Target and Microsoft this week signalled renewed appetite for purchasing their own shares, suggesting that the pace of US share buybacks may accelerate after a second quarter lull.

After Microsoft on Tuesday announced it would recharge its nearly complete $40bn buyback programme with a new one of the same size, Target authorised a new $5bn scheme on Wednesday.

This comes after buybacks slowed 3 per cent to $127.5bn in the second quarter of 2016 from a year earlier, as companies took a breather from one of the key accelerants driving the US equity rally.

The figure marked a drop of more than 20 per cent from the quarter prior and pulled the overall payout to shareholders through dividends and buybacks marginally below its record pace.

Investors said they did not view the recent drop in buyback activity as a harbinger of a wider decline.

“I would think it’s a pause as there is nothing in the environment that has changed the dynamic,” said Jack Ablin, the chief investment officer of BMO Wealth.

“The incremental stimulus is coming from the European Central Bank and Bank of Japan. The fact the ECB is buying US corporate debt is more important than the Fed.”

However, some expect companies may remain on the sidelines ahead of US elections in November.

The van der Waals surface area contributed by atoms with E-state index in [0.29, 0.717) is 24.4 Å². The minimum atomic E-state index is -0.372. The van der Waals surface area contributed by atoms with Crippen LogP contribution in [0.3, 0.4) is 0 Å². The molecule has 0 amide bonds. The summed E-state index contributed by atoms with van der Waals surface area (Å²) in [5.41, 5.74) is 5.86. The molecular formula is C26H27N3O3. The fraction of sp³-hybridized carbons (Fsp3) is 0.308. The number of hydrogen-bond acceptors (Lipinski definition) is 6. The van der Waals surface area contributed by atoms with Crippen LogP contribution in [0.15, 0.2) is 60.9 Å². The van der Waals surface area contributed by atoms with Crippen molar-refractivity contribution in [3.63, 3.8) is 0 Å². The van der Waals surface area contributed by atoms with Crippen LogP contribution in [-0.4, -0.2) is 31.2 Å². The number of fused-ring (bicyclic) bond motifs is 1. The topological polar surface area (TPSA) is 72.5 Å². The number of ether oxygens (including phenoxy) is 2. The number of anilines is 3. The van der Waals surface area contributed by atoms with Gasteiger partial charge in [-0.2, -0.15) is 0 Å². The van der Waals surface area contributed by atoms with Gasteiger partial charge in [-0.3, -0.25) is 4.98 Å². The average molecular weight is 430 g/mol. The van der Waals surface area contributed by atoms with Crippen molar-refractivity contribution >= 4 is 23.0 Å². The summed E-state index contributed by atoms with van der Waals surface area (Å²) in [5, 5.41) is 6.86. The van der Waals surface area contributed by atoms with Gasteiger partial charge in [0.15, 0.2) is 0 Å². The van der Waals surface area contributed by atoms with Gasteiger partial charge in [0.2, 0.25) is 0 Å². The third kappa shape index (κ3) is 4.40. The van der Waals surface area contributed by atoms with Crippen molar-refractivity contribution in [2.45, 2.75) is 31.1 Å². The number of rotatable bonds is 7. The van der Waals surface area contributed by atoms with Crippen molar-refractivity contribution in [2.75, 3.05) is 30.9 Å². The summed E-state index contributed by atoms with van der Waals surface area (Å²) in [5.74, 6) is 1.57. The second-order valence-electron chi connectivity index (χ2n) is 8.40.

“With the election looming, this is likely a note of caution as companies assess what’s going to change,” said JJ Kinahan, chief market strategist at TD Ameritrade. “You can see this not just in buybacks, but investment too.”

Share buybacks have proved an essential source of support for the S&P 500 since 2013, particularly earlier this year as investors shunned equities — more than $120bn has been drained from mutual funds and ETFs invested in US stocks this year, according to EPFR.

Companies have stepped into that void, spending nearly $1.9tn buying back their stock since the start of 2013, including 13 consecutive quarters in which buybacks eclipsed $100bn.

That has often come at the expense of increased capital investment as executives seek to buoy earnings and support lofty valuations.

Mr Ablin noted that the growth of earnings per share for the S&P 500 was double the growth rate of net income. “That’s strictly attributable to the fewer number of shares outstanding.”

Companies have pointed to lacklustre economic activity for those decisions and embarked on a spree of mergers and takeovers in 2014 and 2015 in search of faster growth.

Earnings have slid for five consecutive quarters, with Wall Street analysts pencilling in a slight decline in the current third quarter.

Apple and General Electric ranked as the most prolific spenders on their shares in the three months to the end of June, buying back $10.9bn and $7.6bn of stock, respectively, FactSet data showed.

The number of companies within the benchmark S&P 500 buying back shares in the quarter slid 8 per cent to 350.

Multinationals have funded part of their buyback programmes with new debt as they take advantage of historically low borrowing costs. JPMorgan estimated in August that 39 per cent of buybacks were financed by debt this year, up from 22 per cent in 2015.



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